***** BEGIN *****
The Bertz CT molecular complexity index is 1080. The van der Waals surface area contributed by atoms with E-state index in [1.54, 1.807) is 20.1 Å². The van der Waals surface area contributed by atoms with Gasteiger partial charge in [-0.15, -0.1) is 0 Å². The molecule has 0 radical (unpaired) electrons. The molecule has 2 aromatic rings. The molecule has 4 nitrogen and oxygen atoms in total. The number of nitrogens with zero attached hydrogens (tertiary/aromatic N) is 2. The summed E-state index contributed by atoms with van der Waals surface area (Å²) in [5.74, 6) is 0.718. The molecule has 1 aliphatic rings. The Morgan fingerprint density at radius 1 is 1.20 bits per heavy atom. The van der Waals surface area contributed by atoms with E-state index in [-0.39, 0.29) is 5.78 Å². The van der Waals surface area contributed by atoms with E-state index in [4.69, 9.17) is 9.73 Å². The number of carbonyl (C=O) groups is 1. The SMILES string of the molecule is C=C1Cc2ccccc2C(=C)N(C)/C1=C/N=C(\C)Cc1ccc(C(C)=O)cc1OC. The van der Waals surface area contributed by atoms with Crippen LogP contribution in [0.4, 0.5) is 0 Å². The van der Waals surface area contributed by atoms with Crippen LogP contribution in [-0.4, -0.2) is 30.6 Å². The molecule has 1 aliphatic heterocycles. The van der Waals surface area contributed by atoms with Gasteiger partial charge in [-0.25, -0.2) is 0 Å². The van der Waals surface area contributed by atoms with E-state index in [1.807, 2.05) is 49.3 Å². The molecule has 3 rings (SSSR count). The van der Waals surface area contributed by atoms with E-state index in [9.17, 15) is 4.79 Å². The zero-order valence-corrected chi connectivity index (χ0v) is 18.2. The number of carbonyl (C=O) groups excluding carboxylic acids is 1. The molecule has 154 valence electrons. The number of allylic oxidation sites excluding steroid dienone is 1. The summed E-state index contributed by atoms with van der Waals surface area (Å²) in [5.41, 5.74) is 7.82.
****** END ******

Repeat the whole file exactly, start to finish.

The Bertz CT molecular complexity index is 1080. The van der Waals surface area contributed by atoms with E-state index in [1.54, 1.807) is 20.1 Å². The van der Waals surface area contributed by atoms with Gasteiger partial charge in [-0.15, -0.1) is 0 Å². The molecule has 0 radical (unpaired) electrons. The molecule has 2 aromatic rings. The molecule has 4 nitrogen and oxygen atoms in total. The number of nitrogens with zero attached hydrogens (tertiary/aromatic N) is 2. The summed E-state index contributed by atoms with van der Waals surface area (Å²) in [5.74, 6) is 0.718. The molecule has 1 aliphatic rings. The Morgan fingerprint density at radius 1 is 1.20 bits per heavy atom. The van der Waals surface area contributed by atoms with E-state index in [-0.39, 0.29) is 5.78 Å². The van der Waals surface area contributed by atoms with E-state index in [4.69, 9.17) is 9.73 Å². The number of carbonyl (C=O) groups is 1. The SMILES string of the molecule is C=C1Cc2ccccc2C(=C)N(C)/C1=C/N=C(\C)Cc1ccc(C(C)=O)cc1OC. The van der Waals surface area contributed by atoms with Crippen LogP contribution in [0.4, 0.5) is 0 Å². The van der Waals surface area contributed by atoms with Crippen LogP contribution in [-0.4, -0.2) is 30.6 Å². The molecule has 1 aliphatic heterocycles. The van der Waals surface area contributed by atoms with Gasteiger partial charge in [-0.25, -0.2) is 0 Å². The van der Waals surface area contributed by atoms with E-state index in [1.807, 2.05) is 49.3 Å². The molecule has 3 rings (SSSR count). The van der Waals surface area contributed by atoms with E-state index in [9.17, 15) is 4.79 Å². The zero-order valence-corrected chi connectivity index (χ0v) is 18.2. The number of carbonyl (C=O) groups excluding carboxylic acids is 1. The molecule has 154 valence electrons. The number of allylic oxidation sites excluding steroid dienone is 1. The summed E-state index contributed by atoms with van der Waals surface area (Å²) in [5.41, 5.74) is 7.82.